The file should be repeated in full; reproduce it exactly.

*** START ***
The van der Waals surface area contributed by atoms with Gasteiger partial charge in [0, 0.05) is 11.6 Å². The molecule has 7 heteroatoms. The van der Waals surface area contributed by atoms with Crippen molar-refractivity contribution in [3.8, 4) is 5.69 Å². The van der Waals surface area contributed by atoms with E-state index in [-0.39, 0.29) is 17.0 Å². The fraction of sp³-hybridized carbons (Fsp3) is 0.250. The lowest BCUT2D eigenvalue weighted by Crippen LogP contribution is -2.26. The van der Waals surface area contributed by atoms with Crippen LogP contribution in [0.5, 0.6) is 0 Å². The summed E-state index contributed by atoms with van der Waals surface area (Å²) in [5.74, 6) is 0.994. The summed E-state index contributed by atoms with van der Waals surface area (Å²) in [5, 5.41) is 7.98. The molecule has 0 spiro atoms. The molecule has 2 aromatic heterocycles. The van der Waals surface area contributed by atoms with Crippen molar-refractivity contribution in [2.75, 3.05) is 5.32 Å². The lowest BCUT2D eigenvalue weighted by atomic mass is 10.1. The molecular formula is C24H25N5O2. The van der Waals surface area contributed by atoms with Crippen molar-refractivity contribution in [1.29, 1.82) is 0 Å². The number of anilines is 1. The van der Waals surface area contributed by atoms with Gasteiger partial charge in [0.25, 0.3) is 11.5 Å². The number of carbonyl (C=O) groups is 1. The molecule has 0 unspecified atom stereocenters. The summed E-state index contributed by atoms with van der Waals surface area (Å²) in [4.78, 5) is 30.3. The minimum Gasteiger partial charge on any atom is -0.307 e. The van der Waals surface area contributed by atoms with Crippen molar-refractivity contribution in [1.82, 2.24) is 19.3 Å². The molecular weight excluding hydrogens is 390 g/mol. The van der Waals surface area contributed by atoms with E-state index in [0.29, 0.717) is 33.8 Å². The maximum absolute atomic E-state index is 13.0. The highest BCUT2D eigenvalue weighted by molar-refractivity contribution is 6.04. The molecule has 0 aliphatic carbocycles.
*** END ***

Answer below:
The van der Waals surface area contributed by atoms with Gasteiger partial charge in [0, 0.05) is 11.6 Å². The molecule has 7 heteroatoms. The van der Waals surface area contributed by atoms with Crippen molar-refractivity contribution in [3.8, 4) is 5.69 Å². The van der Waals surface area contributed by atoms with E-state index in [-0.39, 0.29) is 17.0 Å². The fraction of sp³-hybridized carbons (Fsp3) is 0.250. The lowest BCUT2D eigenvalue weighted by Crippen LogP contribution is -2.26. The van der Waals surface area contributed by atoms with Crippen LogP contribution in [0.5, 0.6) is 0 Å². The summed E-state index contributed by atoms with van der Waals surface area (Å²) in [5.74, 6) is 0.994. The summed E-state index contributed by atoms with van der Waals surface area (Å²) in [5, 5.41) is 7.98. The molecule has 0 spiro atoms. The molecule has 2 aromatic heterocycles. The van der Waals surface area contributed by atoms with Crippen molar-refractivity contribution in [2.75, 3.05) is 5.32 Å². The lowest BCUT2D eigenvalue weighted by atomic mass is 10.1. The molecular formula is C24H25N5O2. The van der Waals surface area contributed by atoms with Crippen molar-refractivity contribution in [1.29, 1.82) is 0 Å². The number of anilines is 1. The van der Waals surface area contributed by atoms with Gasteiger partial charge in [0.25, 0.3) is 11.5 Å². The number of carbonyl (C=O) groups is 1. The molecule has 0 unspecified atom stereocenters. The summed E-state index contributed by atoms with van der Waals surface area (Å²) in [4.78, 5) is 30.3. The minimum Gasteiger partial charge on any atom is -0.307 e. The van der Waals surface area contributed by atoms with Crippen molar-refractivity contribution in [1.82, 2.24) is 19.3 Å². The molecular weight excluding hydrogens is 390 g/mol. The van der Waals surface area contributed by atoms with E-state index in [0.29, 0.717) is 33.8 Å². The maximum absolute atomic E-state index is 13.0. The highest BCUT2D eigenvalue weighted by molar-refractivity contribution is 6.04. The molecule has 0 aliphatic carbocycles.